by Brian Young
During the month of July, CPT organized a 3,000-mile Border Witness Drive from Tucson, Arizona to Brownsville, Texas and then north to Washington, DC, culminating with legislative advocacy calling for comprehensive immigration reform. Team members were: John Heid (Winona, MN), Sarah Shirk (Chicago, IL), Haven Whiteside (Palm Harbor, FL) and Brian Young (Richmond, IN).
“Walls don’t work.” We heard that theme many times during our travels along the U.S./Mexico border.
Laredo Community College sits in a bend of the Rio Grande near a point where migrants often cross the border. At a cost of close to $1 million in Homeland Security funds, the college erected a ten-foot-high wrought iron fence all the way across the southern edge of its campus. It has not stopped people from coming.
A teacher who lives in faculty housing just inside the fence told us
that once the fence was built, migrants began prying the bars apart to
get through. The college welded a crosspiece to the bars to hold them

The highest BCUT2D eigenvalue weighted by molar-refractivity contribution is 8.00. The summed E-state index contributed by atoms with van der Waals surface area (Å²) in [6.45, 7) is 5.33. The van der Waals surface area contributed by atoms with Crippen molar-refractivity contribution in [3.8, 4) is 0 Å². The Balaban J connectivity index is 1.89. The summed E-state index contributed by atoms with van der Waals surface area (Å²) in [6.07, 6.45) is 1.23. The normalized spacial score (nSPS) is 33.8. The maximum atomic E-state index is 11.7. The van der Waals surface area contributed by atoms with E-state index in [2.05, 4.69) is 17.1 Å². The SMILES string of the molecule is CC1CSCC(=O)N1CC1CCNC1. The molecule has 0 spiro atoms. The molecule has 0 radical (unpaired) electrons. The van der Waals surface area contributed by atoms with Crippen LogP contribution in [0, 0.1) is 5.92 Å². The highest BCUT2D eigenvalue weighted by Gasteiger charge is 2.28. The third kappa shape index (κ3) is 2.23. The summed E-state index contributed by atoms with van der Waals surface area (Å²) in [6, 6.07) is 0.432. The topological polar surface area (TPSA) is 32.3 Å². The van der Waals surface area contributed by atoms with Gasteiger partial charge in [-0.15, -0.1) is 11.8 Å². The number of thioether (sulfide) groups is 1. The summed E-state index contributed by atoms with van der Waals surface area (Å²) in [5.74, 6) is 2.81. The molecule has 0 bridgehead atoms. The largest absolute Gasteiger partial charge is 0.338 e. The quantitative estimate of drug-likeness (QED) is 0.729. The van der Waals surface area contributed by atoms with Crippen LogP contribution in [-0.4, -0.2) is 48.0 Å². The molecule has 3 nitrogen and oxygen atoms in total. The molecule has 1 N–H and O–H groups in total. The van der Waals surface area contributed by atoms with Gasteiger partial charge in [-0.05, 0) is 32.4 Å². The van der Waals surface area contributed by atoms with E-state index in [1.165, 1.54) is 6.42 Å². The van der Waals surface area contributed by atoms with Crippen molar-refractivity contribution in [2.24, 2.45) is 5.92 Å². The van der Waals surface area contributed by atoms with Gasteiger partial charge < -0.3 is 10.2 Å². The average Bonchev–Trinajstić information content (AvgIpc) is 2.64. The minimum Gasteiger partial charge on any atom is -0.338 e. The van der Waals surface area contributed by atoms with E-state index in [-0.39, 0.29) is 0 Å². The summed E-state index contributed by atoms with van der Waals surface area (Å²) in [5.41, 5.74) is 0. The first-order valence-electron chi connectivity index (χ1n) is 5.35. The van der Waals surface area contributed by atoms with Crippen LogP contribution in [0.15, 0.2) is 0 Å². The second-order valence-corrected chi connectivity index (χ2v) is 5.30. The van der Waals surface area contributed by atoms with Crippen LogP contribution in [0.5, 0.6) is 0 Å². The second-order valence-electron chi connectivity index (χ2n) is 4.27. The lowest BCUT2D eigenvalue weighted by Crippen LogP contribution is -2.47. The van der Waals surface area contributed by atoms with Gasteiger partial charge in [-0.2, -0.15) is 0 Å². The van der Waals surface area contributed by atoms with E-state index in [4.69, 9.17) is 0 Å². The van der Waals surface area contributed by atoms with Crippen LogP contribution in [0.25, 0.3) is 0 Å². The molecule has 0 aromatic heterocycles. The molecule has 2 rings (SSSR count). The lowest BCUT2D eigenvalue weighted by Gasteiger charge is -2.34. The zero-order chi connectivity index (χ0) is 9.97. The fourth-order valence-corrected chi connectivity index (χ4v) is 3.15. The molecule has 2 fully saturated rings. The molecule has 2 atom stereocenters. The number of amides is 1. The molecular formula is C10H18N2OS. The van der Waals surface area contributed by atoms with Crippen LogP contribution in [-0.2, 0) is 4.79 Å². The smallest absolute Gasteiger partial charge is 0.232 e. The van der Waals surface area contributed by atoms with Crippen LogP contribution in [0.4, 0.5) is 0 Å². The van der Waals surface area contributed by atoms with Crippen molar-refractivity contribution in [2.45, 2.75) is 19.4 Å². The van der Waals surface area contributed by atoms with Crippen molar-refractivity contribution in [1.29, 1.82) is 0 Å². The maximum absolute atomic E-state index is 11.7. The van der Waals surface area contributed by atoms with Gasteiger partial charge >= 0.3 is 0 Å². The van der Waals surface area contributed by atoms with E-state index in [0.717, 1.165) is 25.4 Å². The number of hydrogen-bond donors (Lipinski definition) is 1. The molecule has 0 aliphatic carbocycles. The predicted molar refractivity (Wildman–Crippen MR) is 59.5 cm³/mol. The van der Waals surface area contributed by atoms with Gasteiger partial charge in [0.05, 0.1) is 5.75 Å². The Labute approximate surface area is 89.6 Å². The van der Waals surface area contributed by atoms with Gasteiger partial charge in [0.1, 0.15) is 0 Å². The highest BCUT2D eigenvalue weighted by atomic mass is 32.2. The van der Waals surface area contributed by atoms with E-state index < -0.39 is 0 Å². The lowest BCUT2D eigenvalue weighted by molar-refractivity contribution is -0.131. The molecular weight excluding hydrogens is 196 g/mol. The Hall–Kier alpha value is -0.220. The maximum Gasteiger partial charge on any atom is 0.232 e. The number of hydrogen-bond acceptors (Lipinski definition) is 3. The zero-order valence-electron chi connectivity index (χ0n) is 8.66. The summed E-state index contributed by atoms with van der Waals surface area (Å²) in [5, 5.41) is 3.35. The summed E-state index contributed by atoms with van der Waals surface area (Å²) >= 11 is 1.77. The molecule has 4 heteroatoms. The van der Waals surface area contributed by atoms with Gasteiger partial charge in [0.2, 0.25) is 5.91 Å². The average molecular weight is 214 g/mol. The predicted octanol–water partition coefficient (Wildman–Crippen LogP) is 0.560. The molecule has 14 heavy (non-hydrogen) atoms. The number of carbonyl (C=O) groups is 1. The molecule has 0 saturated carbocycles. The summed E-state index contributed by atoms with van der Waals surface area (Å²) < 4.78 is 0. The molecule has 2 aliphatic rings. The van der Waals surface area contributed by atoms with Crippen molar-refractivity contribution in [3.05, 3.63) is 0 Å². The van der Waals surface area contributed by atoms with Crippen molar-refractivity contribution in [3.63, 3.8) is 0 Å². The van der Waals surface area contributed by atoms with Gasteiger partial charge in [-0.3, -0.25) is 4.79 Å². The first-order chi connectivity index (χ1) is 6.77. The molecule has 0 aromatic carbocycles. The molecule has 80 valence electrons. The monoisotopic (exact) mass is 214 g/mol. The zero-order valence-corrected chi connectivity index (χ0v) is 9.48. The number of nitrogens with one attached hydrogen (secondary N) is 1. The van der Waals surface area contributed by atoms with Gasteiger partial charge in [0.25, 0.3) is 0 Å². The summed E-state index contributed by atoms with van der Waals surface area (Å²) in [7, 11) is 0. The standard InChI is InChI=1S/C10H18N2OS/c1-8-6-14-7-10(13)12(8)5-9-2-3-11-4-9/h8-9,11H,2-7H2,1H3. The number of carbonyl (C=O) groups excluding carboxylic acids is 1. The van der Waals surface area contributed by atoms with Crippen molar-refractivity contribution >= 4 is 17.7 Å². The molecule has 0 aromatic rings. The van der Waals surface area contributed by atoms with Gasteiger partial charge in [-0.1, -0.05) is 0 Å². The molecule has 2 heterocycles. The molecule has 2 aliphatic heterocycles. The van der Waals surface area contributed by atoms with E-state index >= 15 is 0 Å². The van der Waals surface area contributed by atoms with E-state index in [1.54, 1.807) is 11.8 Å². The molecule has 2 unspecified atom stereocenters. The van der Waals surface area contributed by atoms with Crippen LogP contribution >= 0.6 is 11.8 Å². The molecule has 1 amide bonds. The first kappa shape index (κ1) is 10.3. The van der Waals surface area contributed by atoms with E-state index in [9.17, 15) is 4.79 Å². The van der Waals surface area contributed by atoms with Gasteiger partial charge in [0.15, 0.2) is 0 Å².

together; people began to use this piece as a step to make it over the
top. Others have tunneled underneath.
At first the teacher thought the fence was a good idea, but he has since seen its ineffectiveness. People will always find a way over, under, or through.
“Walls don’t work.” A Cameron County judge speaking in Brownsville, Texas echoed the refrain. A son of immigrants, Judge Cascos has worked hard and is committed to his community. He just returned from a visit to Washington, D.C. where he advocated with federal officials for alternatives to the wall that would separate the U.S. and Mexico along the river.
Some “walls” in the borderlands block people more effectively than the physical structures the U.S. government seeks to erect. Graduating from high school is like hitting a wall for some people here. Many young people find their opportunities severely limited because their undocumented status prevents them from obtaining financial aid for college. One community leader says, “There are so many talented youths who want to go to school, but their education is truncated.
Others are walled in by fear of detention by the Border Patrol and losing everything – family members, community, homes – that they have worked so hard for over so many years.
Within the hearts of those of us who do not have to live these borderland realities, there are also walls – walls built of fear and indifference. May God grant us grace to make it over, under, or through these walls, that we might see more clearly the faces of our sisters and brothers in the borderlands and that we might join their struggle for a humane immigration policy.